Other examples may include

  $ PERLDB_OPTS="N f A L=listing" perl -d myprogram

- runs script non-interactively, printing info on each entry into a subroutine and each executed line into the file listing. (If you interrupt it, you would better reset LineInfo to something ``interactive''!)

  $ env "PERLDB_OPTS=R=0 TTY=/dev/ttyc" perl -d myprogram

may be useful for debugging a program which uses Term::ReadLine itself. Do not forget detach shell from the TTY in the window which corresponds to /dev/ttyc, say, by issuing a command like

  $ sleep 1000000

See Debugger Internals below for more details.

lt [ command ]
Set an action (Perl command) to happen before every debugger prompt. A multi-line command may be entered by backslashing the newlines. If command is missing, resets the list of actions.

ltlt command
Add an action (Perl command) to happen before every debugger prompt. A multi-line command may be entered by backslashing the newlines.

gt command
Set an action (Perl command) to happen after the prompt when you've just given a command to return to executing the script. A multi-line command may be entered by backslashing the newlines. If command is missing, resets the list of actions.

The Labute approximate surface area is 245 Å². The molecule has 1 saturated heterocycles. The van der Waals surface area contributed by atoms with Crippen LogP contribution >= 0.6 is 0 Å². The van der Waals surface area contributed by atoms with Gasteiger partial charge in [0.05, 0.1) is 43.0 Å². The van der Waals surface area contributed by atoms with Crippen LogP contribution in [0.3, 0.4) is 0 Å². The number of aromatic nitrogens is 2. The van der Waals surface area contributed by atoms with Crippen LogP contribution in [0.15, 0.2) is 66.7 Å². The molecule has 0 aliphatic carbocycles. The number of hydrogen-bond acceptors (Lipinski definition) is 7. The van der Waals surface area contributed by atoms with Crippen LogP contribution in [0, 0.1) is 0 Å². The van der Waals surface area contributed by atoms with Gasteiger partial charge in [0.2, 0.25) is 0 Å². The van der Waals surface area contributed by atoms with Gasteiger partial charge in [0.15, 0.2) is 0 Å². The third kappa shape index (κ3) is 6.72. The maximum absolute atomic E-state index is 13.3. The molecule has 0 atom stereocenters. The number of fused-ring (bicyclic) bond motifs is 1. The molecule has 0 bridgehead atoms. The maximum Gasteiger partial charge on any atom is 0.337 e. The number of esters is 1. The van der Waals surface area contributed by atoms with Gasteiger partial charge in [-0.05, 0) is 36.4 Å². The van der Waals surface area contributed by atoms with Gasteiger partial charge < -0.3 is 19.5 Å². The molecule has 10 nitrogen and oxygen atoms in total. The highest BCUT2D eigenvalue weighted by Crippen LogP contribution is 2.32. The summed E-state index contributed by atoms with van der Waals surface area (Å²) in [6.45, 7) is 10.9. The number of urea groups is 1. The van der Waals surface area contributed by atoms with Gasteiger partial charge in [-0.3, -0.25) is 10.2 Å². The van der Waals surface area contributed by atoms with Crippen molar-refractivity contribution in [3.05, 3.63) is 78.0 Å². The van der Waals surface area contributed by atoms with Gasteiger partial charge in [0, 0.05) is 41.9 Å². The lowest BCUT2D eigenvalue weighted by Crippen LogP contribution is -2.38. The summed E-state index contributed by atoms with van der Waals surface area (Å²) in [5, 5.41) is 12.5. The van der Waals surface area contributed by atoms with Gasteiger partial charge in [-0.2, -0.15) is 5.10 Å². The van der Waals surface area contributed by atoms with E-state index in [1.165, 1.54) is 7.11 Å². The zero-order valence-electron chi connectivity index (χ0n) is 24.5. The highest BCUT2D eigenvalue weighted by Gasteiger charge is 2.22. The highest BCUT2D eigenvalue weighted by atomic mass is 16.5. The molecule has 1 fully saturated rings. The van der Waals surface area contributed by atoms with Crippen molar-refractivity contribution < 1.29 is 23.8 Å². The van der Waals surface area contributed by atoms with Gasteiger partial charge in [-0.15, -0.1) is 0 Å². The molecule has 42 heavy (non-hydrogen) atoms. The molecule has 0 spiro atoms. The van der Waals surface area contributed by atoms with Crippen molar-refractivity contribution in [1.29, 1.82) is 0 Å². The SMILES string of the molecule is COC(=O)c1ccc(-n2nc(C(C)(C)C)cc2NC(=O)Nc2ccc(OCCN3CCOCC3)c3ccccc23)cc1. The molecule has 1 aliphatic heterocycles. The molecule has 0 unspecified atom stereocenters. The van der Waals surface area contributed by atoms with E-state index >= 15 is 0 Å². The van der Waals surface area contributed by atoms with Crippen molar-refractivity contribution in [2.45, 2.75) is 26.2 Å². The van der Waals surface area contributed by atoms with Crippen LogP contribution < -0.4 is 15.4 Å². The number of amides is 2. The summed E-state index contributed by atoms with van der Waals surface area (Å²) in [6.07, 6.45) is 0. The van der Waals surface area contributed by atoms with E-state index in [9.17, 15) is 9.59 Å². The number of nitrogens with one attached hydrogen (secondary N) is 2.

gtgt command
Adds an action (Perl command) to happen after the prompt when you've just given a command to return to executing the script. A multi-line command may be entered by backslashing the newlines.

{ [ command ]
Set an action (debugger command) to happen before every debugger prompt. A multi-line command may be entered by backslashing the newlines. If command is missing, resets the list of actions.

{{ command
Add an action (debugger command) to happen before every debugger prompt. A multi-line command may be entered by backslashing the newlines.

! number
Redo a previous command (default previous command).

! -number
Redo number'th-to-last command.

! pattern
Redo last command that started with pattern. See O recallCommand, too.

!! cmd
Run cmd in a subprocess (reads from DB::IN, writes to DB::OUT) See O shellBang too.

H -number
Display last n commands. Only commands longer than one character are listed. If number is omitted, lists them all.

q or ^D